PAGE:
This weekend sees the close of football’s January transfer window, the only time between September and the end of the season when English clubs can buy and sell players. The system may be controversial and horribly restrictive – but according to negotiation consultancy The Gap Partnership, it also accentuates the two most influential factors behind the price of any business transaction: supply and demand, and time and circumstance. And in the current febrile stock market climate, the senior managers of UK plc must increasingly feel like an under-fire football manager desperately seeking the right signing...
In football, certain commodities are in very short supply, which pushes their price up – for instance prolific strikers, talented young English players, or (increasingly) free agents who don’t require a transfer fee. Equally, a bidding war between two clubs (i.e. excess demand) can also inflate a player’s price tag. And the existence of transfer windows, which limit when transfers can take place, can also distort price: at the beginning of the season, Manchester United were forced to pay the full asking price for a new striker because the selling club prolonged the negotiation until the last day of the window.
Business managers also have to pay more for rare commodities – whether that means people, assets or even intellectual property. Generally speaking, they don’t tend to have the same time constraints – but the markets are so jumpy at the moment that many are desperately trying to keep investors reassured. This could mean that, like many of their footballing counterparts, they get rushed into hasty decisions that they live to regret, driven by a desire to appease a twitchy board or shareholder.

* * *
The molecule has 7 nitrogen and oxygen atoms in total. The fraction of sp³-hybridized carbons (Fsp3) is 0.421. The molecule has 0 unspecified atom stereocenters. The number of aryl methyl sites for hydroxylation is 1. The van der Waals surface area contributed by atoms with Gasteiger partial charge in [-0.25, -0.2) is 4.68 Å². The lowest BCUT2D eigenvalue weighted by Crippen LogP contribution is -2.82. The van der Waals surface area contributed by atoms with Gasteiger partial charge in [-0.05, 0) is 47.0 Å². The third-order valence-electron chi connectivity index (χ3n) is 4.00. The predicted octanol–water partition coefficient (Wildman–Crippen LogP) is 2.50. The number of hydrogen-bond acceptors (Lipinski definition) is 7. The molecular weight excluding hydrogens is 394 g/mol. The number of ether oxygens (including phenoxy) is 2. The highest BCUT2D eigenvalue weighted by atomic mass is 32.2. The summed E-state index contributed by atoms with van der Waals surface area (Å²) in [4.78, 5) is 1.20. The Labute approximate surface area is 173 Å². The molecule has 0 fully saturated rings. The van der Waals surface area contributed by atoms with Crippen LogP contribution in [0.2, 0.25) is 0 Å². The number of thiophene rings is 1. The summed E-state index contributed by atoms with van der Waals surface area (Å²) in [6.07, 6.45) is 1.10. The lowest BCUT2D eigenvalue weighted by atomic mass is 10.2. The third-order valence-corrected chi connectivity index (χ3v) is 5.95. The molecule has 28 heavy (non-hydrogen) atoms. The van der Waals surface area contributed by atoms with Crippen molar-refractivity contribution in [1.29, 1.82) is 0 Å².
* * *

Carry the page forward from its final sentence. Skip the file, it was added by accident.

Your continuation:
One notable difference between the two is that football clubs sign players on fixed-term contracts. This changes the price dynamics, but it also allows a club to cut their losses if a signing doesn’t work out – which arguably puts a greater emphasis on immediate performance. And because of the transfer fee, there’s also a degree of fair compensation for the selling club – which a business may not receive if its star CEO gets poached. ‘If fixed term contracts and transfer fees were a must for all, businesses could make sure that only a fair price is paid for those who don’t belong in the Premier League,’ as Gap Partnership founder Steve Gates puts it.
But the most pleasing lesson from this year’s transfer window has to be that there’s more to life than money. Brazilian superstar Kaka (pictured) turned down an astronomical amount of money to sign for Manchester City, preferring to stay with his Italian side AC Milan. Equally, candidates who change jobs purely for the money will often live to regret it. Although admittedly it’s a lot easier to make that decision when, like Kaka, you’re already on a multi-million pound salary to start with...
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